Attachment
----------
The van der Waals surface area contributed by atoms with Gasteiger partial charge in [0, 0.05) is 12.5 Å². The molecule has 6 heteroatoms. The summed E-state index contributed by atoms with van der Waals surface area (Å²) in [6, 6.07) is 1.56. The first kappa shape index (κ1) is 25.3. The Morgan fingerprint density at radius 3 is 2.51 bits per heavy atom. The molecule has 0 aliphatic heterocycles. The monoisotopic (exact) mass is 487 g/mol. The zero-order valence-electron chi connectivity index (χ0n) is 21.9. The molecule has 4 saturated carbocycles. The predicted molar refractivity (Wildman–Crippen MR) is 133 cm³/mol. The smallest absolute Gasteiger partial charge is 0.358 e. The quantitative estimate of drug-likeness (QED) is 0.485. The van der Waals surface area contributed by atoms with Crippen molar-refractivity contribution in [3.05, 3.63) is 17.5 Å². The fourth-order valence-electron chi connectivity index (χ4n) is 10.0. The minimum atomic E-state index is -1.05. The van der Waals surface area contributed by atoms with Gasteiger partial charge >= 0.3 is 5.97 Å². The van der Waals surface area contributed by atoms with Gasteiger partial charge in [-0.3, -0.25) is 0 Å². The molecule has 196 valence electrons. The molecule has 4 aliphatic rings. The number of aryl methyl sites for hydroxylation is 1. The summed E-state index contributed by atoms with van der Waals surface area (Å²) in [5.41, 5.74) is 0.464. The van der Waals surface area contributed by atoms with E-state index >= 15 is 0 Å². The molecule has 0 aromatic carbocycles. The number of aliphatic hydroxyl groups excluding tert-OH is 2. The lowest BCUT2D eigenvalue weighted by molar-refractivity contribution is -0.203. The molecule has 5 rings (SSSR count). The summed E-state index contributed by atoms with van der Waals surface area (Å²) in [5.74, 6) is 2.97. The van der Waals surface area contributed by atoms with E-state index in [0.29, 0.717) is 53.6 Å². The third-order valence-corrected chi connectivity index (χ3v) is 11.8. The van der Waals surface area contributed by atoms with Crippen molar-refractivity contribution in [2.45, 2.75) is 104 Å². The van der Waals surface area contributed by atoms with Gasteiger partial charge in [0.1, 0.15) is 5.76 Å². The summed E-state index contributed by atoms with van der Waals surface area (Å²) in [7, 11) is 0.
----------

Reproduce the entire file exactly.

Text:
The van der Waals surface area contributed by atoms with Gasteiger partial charge in [0, 0.05) is 12.5 Å². The molecule has 6 heteroatoms. The summed E-state index contributed by atoms with van der Waals surface area (Å²) in [6, 6.07) is 1.56. The first kappa shape index (κ1) is 25.3. The Morgan fingerprint density at radius 3 is 2.51 bits per heavy atom. The molecule has 0 aliphatic heterocycles. The monoisotopic (exact) mass is 487 g/mol. The zero-order valence-electron chi connectivity index (χ0n) is 21.9. The molecule has 4 saturated carbocycles. The predicted molar refractivity (Wildman–Crippen MR) is 133 cm³/mol. The smallest absolute Gasteiger partial charge is 0.358 e. The quantitative estimate of drug-likeness (QED) is 0.485. The van der Waals surface area contributed by atoms with Crippen molar-refractivity contribution in [3.05, 3.63) is 17.5 Å². The fourth-order valence-electron chi connectivity index (χ4n) is 10.0. The minimum atomic E-state index is -1.05. The van der Waals surface area contributed by atoms with Gasteiger partial charge >= 0.3 is 5.97 Å². The van der Waals surface area contributed by atoms with Gasteiger partial charge in [-0.3, -0.25) is 0 Å². The molecule has 196 valence electrons. The molecule has 4 aliphatic rings. The number of aryl methyl sites for hydroxylation is 1. The summed E-state index contributed by atoms with van der Waals surface area (Å²) in [5.41, 5.74) is 0.464. The van der Waals surface area contributed by atoms with E-state index >= 15 is 0 Å². The molecule has 0 aromatic carbocycles. The number of aliphatic hydroxyl groups excluding tert-OH is 2. The lowest BCUT2D eigenvalue weighted by molar-refractivity contribution is -0.203. The molecule has 5 rings (SSSR count). The summed E-state index contributed by atoms with van der Waals surface area (Å²) in [5.74, 6) is 2.97. The van der Waals surface area contributed by atoms with E-state index in [0.29, 0.717) is 53.6 Å². The third-order valence-corrected chi connectivity index (χ3v) is 11.8. The van der Waals surface area contributed by atoms with Crippen molar-refractivity contribution in [2.45, 2.75) is 104 Å². The van der Waals surface area contributed by atoms with Gasteiger partial charge in [0.1, 0.15) is 5.76 Å². The summed E-state index contributed by atoms with van der Waals surface area (Å²) in [7, 11) is 0.